“Terrified, Plaintiff stopped the massage. McDaniel then asked if he could ‘finish her off,’” according to the lawsuit.
Although Jane Doe 2 reported the alleged sexual assault to both the United States Army Criminal Investigation Command and to the United States Army J.A.G. Corps Special Victim Counsel, she did so under “restricted” status, meaning no subsequent criminal investigation took place.
“There is a longstanding history of the military not being held accountable for sexual assaults that take place under its watch,” said Rose Carmen Goldberg, a veterans law lecturer at the University of California School of Law.
Goldberg said even though Jane Doe 2 filed her complaint under restricted status, she is still eligible to receive specialized support services, such as mental health counseling.
Goldberg questioned the vetting done by Fort Sam before the now-shuttered spa was allowed to open on post.
“The military is a unique employer, but nonetheless it is an employer and military is a workplace,” said Goldberg, who added that all employers need to take necessary steps to ensure employees have the proper training and credentials.
Information on legal and other support services for military sexual assault survivors can be found here.
Attorneys representing Wilkins and the spa did not respond to emails and calls seeking comment for this story.
KSAT could find no record, besides the lawsuits, of him being implicated in any professional misconduct in connection with the alleged assaults.
The spa was given a nearly $61,000 Paycheck Protection Program loan in May 2020, which was later forgiven, records show.
The spa is no longer in operation.
The lawsuit filed by the first Jane Doe was settled out of court.
Jane Doe 2′s lawsuit is ongoing. It is tentatively scheduled to go to trial in mid-January, Bexar County court records show.
She is seeking between $200,000 and $1,000,000 in damages, court records state.
TDLR fines McDaniel
In February 2019, following a 13-month civil investigation of McDaniel, TDLR officials fined him $2,500 for performing massage therapy sessions without a license.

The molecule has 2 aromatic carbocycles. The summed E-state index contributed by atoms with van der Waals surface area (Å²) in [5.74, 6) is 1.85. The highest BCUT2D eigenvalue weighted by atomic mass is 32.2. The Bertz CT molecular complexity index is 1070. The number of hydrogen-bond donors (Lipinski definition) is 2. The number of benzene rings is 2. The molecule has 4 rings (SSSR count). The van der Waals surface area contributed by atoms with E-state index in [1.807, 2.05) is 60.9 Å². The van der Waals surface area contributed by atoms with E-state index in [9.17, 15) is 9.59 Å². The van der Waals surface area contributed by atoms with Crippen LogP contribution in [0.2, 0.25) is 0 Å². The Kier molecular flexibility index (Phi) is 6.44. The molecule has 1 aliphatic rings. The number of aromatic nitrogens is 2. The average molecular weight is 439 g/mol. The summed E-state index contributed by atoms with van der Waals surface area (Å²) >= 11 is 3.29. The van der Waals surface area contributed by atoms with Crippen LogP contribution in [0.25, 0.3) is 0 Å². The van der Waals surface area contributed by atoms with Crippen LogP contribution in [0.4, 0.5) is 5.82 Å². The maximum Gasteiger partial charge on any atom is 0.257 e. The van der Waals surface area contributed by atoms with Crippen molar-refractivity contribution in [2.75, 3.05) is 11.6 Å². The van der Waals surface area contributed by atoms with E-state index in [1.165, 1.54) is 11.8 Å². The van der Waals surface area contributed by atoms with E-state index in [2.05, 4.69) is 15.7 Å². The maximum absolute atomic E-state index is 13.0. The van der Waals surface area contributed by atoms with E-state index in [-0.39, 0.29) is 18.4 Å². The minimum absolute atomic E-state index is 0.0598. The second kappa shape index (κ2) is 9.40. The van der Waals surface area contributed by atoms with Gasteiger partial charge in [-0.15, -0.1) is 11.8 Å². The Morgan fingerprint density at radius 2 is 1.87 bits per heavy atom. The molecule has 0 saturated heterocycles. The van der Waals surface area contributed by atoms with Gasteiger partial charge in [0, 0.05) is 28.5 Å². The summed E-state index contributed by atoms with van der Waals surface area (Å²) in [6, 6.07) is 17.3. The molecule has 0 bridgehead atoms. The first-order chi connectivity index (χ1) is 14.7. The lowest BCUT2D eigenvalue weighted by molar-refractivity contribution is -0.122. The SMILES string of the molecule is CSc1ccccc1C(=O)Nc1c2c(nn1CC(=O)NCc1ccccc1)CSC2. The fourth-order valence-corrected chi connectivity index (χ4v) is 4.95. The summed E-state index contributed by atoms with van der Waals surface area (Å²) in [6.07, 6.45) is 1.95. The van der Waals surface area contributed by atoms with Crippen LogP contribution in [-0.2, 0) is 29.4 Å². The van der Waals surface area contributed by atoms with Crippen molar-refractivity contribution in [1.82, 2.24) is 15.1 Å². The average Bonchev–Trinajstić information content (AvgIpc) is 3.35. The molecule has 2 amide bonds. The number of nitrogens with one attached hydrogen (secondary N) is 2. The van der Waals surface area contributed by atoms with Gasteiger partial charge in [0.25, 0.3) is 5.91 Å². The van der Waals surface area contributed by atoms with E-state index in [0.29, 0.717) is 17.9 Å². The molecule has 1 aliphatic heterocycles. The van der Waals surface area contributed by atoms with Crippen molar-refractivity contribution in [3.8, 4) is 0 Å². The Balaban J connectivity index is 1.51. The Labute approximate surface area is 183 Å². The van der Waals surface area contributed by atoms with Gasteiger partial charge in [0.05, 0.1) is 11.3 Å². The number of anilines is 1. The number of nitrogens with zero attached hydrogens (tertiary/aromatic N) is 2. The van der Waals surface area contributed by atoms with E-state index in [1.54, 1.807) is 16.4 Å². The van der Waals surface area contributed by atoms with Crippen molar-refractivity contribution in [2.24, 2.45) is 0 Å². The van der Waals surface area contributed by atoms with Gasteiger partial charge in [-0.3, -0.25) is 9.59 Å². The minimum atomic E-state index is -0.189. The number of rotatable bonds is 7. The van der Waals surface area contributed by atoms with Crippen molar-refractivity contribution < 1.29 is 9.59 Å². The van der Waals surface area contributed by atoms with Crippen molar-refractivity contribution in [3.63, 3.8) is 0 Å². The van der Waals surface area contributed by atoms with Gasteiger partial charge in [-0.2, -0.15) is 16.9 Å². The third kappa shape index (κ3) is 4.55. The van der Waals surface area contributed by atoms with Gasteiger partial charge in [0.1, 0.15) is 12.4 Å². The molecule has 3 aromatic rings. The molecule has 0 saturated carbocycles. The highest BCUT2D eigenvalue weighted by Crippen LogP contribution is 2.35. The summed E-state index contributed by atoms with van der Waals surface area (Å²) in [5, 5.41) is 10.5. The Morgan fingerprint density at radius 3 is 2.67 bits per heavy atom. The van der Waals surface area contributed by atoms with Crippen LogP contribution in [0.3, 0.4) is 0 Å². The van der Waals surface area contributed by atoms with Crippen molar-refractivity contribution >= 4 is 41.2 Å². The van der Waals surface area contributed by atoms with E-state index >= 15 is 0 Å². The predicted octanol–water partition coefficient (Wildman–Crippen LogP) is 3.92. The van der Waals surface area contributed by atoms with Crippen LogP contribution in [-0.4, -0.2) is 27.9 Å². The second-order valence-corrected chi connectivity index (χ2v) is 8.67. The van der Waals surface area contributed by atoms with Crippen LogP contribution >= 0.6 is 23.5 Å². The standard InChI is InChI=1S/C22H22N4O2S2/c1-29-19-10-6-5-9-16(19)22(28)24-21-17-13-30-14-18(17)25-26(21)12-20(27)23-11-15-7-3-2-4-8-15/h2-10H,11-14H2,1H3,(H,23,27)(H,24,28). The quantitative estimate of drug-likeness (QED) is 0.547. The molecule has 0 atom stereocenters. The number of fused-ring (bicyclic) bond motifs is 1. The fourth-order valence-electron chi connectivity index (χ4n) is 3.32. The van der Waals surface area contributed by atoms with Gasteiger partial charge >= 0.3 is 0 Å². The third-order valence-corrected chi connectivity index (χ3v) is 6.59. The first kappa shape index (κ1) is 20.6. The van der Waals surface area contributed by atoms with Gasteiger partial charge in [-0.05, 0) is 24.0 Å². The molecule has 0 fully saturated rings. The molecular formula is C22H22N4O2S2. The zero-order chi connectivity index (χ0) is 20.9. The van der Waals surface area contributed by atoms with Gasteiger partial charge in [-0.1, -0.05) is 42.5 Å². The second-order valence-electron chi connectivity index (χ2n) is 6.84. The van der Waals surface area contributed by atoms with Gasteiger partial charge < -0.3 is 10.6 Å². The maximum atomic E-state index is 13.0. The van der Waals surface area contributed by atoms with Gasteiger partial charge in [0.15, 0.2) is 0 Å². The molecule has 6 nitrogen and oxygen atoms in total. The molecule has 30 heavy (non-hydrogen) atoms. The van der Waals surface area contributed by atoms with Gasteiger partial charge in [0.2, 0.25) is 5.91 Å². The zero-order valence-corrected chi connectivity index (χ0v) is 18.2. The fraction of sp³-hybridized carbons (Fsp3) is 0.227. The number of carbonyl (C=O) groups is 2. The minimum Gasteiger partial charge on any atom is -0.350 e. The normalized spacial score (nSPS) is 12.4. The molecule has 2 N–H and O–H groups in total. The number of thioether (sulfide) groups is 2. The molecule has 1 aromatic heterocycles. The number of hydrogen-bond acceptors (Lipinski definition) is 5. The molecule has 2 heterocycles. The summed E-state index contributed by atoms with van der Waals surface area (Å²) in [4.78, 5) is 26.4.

McDaniel has not paid the fine, a TDLR spokeswoman confirmed earlier this year.
A public affairs official for the 502nd Air Base Wing said via email it would be “inappropriate” to speculate or comment.
He referred an inquiry about the vetting that went into the spa being allowed to operate on post to a public relations manager with the Army and Air Force Exchange Service.
That manager said via email late last month he had reached out for answers but did not provide an official response to KSAT before the story was published.
The manager released the following statement Nov. 16, three days after the story’s publication:
“The Army & Air Force Exchange Service (Exchange) follows a comprehensive process before entering into a contract with a concessionaire to operate a business on a military installation. This process includes checking the Excluded Parties List of the System for Award Management (SAM.gov) as well as checking internal Exchange systems that track performance issues. The business is confirmed to be in good standing with applicable state and local authorities. The concessionaire’s employees must meet all installation access requirements including background checks. If the concessionaire is providing a service which requires certain employees to have a license or certification, such license or certification must be obtained and a current copy available on site. The contract for The Spa at Fort Sam Houston was awarded to Blue Hills Spa after all normal processes were followed. It was awarded in January 2017 to an incumbent concessionaire who had previously performed without incident and was terminated by the concessionaire in October 2020. Contractors/concessionaires and their employees are not employees of the Exchange. Responsibility for verification of licensing and status of employees lies with the employer contractor.”
In an unrelated incident in January 2019, San Antonio police investigators said McDaniel damaged the door of a man’s vehicle during a child exchange dispute.
A warrant was issued for McDaniel’s arrest in late November of that year for misdemeanor criminal mischief, court records show.
The charge was dismissed last month after McDaniel paid full restitution in the case, court officials confirmed.
KSAT Investigates was unable to track down McDaniel for comment for this story.
It appears he no longer lives in San Antonio.